This paper will highlight societal ideas developed by insurers around the turn of the 20th century and the impact these ideas had on the regulation of life insurance in Sweden. Ideas as a source for development are analysed from three perspectives: First, how an ideology of welfare became essential in promoting life insurance as a kind of ‘social movement’ infusing marketing measures with a ‘social purpose’. Second, how the ‘social purpose’ in turn was used to legitimize a self-regulation that solidified a uniform market as well as to influence legislation on insurance in general. Third, how concepts that evolved in the industry became essential for sustaining a market for life insurance in a society increasingly marked by social insurance and social democratic politics.

 


Paper 3

Insurance, professional organization and regulation modes in France and Spain from the end of the nineteenth century until today.

Leonardo Caruana de las Cagigas (University of Granada)
lrcaruana@gmail.com
André Straus (CNRS Paris)
strausandre22@gmail.com

France and Spain have a long history of comparable economic and social development. At one point in the 19th century these countries diverge, but in another they converge in the second half of the 20th century. The evolution of the insurance sectors in France and Spain have certain similarities common to all Western countries. France has influenced the economic and financial development of Spain at some decisive moments of the nineteenth and twentieth centuries. However, Spain has often been taken as a model in the legislative field with periods of very strong government intervention. Parallelism and divergences show the influential impacts on the development of insurance markets. They also highlight the modalities of adaptation of professional structures and administrative behaviours between the two countries at different stages of their development.

 


Paper 4

Insurance and the market: Regulation in the insurance industry since the 1980s.

Grietjie Verhoef (University of Johannesburg)
gverhoef@uj.ac.za

Since the financial deregulation of the 1980s, other crises in the accounting and financial services environments (Enron, Worldcom, Parmalat, the Global Financial Crisis – GFC) facilitated growing regulatory state intervention in financial markets. The financial services industry is one sector that faced growing regulation. Globally regulatory intervention followed the US example (Harrington, 2009). An international wave of demutualisation programmes left the industry with a range of different organisational forms (Pearson & Yoneyama, 2015). This functional diversification contributed to increased risk, especially following the credit crisis (Geneva Papers, 2011). Specific deficiencies in risk management and supervision gave rise to regulatory overreaction and diminishing public choice. Specific country contexts have also contributed to growing regulation, leaving the market increasingly constrained. This paper considers the case of South Africa. Regulators leveraged chaos created by the global financial crisis of 2008 to implement unnecessary and costly insurance regulatory reforms.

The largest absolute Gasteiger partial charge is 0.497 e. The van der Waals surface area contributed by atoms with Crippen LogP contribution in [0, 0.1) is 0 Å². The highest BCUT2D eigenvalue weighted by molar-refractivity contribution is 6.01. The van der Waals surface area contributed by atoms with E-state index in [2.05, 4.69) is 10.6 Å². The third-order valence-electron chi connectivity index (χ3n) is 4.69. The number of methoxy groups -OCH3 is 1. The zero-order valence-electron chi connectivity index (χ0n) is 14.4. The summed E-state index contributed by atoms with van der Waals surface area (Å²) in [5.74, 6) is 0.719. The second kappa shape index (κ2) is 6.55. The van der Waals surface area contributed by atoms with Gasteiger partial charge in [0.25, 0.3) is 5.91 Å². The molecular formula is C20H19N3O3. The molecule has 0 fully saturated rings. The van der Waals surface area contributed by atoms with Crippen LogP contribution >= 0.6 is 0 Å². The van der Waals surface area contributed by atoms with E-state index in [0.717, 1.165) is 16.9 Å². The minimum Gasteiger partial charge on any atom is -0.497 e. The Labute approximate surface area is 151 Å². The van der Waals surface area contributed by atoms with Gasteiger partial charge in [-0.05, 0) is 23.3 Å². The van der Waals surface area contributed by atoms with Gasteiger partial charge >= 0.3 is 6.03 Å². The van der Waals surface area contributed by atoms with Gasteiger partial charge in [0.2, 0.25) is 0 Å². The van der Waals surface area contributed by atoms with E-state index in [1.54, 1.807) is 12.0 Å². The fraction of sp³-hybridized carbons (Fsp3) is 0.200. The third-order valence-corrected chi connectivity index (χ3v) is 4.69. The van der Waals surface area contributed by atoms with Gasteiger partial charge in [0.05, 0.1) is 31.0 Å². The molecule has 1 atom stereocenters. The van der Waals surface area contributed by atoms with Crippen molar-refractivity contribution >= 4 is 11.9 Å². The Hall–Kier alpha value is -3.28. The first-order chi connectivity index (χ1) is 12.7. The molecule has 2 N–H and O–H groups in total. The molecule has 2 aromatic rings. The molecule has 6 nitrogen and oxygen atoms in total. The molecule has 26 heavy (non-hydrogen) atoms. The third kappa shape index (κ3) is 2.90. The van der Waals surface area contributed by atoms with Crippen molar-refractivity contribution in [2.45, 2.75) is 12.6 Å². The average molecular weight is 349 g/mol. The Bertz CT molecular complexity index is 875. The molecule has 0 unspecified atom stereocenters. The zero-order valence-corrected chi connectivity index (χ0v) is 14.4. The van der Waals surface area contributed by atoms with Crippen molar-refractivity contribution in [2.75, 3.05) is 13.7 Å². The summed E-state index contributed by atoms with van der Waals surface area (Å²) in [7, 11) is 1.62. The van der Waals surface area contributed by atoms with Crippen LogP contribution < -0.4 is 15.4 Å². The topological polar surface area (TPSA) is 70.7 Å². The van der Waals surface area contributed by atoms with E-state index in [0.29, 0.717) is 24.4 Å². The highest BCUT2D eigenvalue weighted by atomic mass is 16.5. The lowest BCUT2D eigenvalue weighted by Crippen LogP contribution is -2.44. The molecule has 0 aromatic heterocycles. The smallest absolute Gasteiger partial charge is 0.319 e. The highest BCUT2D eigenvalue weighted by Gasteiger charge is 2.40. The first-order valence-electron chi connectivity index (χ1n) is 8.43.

Paper 5

Supervision and regulation follow industrial organization: A historical evidence in Japanese insurance.

Takau Yoneyama (Professor Tokyo Keizai University, and Professor Emeritus Hitotsubasi University)
yone@tku.ac.jp

Contrary to European countries, ’modern insurance’ was an ‘imported good’ in the Meiji Japan. Just after the end of the long national isolation policy, the Meiji government introduced Western business and technology as well as the Western institutions and constitution. Monetary and banking systems organized rapidly, but insurance lagged behind, partly because insurance was a new product for contemporary Japanese.

Japan traditional insurance like assessment insurance was available but was not sold on a commercial basis. Many entrepreneurs however, promoted insurance based on personal lines, but most projects were not successful. Nevertheless, the personal insurance market especially life insurance was steadily growing in the Meiji period.
In the 1890s, a series of issues occurred at once. In the marine business, some insurance companies suffered large losses. Many small and weak insurance companies also went bankrupt in the life and fire business. It was thought that these problems were induced by undeveloped insurance system. As a result, the Insurance Business Act was enacted in 1900, and substantial insurance supervision was put in place. The authorities responsible were the Chamber of Commerce and Industry Bureau of the Ministry of Agriculture and Commerce. Nominating supervisory duties to the Ministry of Commerce meant that supervision was not under monetary administration but commerce and industry administration. In contrast to Ministry of Finance, the Ministry of Commerce placed greater emphasis on managerial decision-making. This meant that competition in the insurance market was stronger than banking.